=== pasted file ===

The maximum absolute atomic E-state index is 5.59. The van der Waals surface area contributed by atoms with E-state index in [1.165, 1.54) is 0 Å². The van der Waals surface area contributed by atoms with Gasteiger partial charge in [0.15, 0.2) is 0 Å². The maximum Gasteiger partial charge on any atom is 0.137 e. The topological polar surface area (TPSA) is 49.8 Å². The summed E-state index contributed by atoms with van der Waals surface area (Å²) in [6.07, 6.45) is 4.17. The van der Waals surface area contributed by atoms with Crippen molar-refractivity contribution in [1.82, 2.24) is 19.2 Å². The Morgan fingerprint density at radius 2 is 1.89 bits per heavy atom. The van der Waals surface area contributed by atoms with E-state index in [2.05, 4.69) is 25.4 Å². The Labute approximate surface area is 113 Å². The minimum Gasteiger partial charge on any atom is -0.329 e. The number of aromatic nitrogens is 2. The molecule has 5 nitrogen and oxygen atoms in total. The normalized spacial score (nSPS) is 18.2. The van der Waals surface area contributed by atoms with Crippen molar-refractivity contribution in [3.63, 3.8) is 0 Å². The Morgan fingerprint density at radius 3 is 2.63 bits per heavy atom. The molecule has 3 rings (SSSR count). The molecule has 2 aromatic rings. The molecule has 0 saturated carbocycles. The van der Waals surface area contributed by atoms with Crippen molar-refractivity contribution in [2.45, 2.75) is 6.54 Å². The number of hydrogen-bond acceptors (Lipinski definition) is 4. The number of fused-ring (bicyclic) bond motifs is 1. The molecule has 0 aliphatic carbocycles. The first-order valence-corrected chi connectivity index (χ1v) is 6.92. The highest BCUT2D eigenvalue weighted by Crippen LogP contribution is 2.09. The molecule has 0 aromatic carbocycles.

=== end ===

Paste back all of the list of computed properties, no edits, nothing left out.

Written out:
The maximum absolute atomic E-state index is 5.59. The van der Waals surface area contributed by atoms with E-state index in [1.165, 1.54) is 0 Å². The van der Waals surface area contributed by atoms with Gasteiger partial charge in [0.15, 0.2) is 0 Å². The maximum Gasteiger partial charge on any atom is 0.137 e. The topological polar surface area (TPSA) is 49.8 Å². The summed E-state index contributed by atoms with van der Waals surface area (Å²) in [6.07, 6.45) is 4.17. The van der Waals surface area contributed by atoms with Crippen molar-refractivity contribution in [1.82, 2.24) is 19.2 Å². The Morgan fingerprint density at radius 2 is 1.89 bits per heavy atom. The van der Waals surface area contributed by atoms with E-state index in [2.05, 4.69) is 25.4 Å². The Labute approximate surface area is 113 Å². The minimum Gasteiger partial charge on any atom is -0.329 e. The number of aromatic nitrogens is 2. The molecule has 5 nitrogen and oxygen atoms in total. The normalized spacial score (nSPS) is 18.2. The van der Waals surface area contributed by atoms with Crippen molar-refractivity contribution in [3.63, 3.8) is 0 Å². The Morgan fingerprint density at radius 3 is 2.63 bits per heavy atom. The molecule has 3 rings (SSSR count). The molecule has 2 aromatic rings. The molecule has 0 saturated carbocycles. The van der Waals surface area contributed by atoms with Crippen molar-refractivity contribution in [2.45, 2.75) is 6.54 Å². The number of hydrogen-bond acceptors (Lipinski definition) is 4. The number of fused-ring (bicyclic) bond motifs is 1. The molecule has 0 aliphatic carbocycles. The first-order valence-corrected chi connectivity index (χ1v) is 6.92. The highest BCUT2D eigenvalue weighted by Crippen LogP contribution is 2.09. The molecule has 0 aromatic carbocycles.